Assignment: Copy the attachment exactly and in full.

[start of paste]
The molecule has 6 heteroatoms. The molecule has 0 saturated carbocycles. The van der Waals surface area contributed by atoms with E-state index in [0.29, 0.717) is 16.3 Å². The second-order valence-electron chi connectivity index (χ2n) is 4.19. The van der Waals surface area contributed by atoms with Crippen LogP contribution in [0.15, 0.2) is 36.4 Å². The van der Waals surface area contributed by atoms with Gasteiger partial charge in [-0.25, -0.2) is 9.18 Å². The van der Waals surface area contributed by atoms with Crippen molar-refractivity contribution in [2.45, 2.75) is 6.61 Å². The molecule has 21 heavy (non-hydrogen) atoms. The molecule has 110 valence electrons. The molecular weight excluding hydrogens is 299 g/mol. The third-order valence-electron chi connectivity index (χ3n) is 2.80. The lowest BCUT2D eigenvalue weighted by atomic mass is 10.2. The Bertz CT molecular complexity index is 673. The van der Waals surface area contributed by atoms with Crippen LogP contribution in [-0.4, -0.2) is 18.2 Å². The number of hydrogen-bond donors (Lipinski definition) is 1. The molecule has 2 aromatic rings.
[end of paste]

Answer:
The molecule has 6 heteroatoms. The molecule has 0 saturated carbocycles. The van der Waals surface area contributed by atoms with E-state index in [0.29, 0.717) is 16.3 Å². The second-order valence-electron chi connectivity index (χ2n) is 4.19. The van der Waals surface area contributed by atoms with Crippen LogP contribution in [0.15, 0.2) is 36.4 Å². The van der Waals surface area contributed by atoms with Gasteiger partial charge in [-0.25, -0.2) is 9.18 Å². The van der Waals surface area contributed by atoms with Crippen molar-refractivity contribution in [2.45, 2.75) is 6.61 Å². The molecule has 21 heavy (non-hydrogen) atoms. The molecule has 110 valence electrons. The molecular weight excluding hydrogens is 299 g/mol. The third-order valence-electron chi connectivity index (χ3n) is 2.80. The lowest BCUT2D eigenvalue weighted by atomic mass is 10.2. The Bertz CT molecular complexity index is 673. The van der Waals surface area contributed by atoms with Crippen LogP contribution in [-0.4, -0.2) is 18.2 Å². The number of hydrogen-bond donors (Lipinski definition) is 1. The molecule has 2 aromatic rings.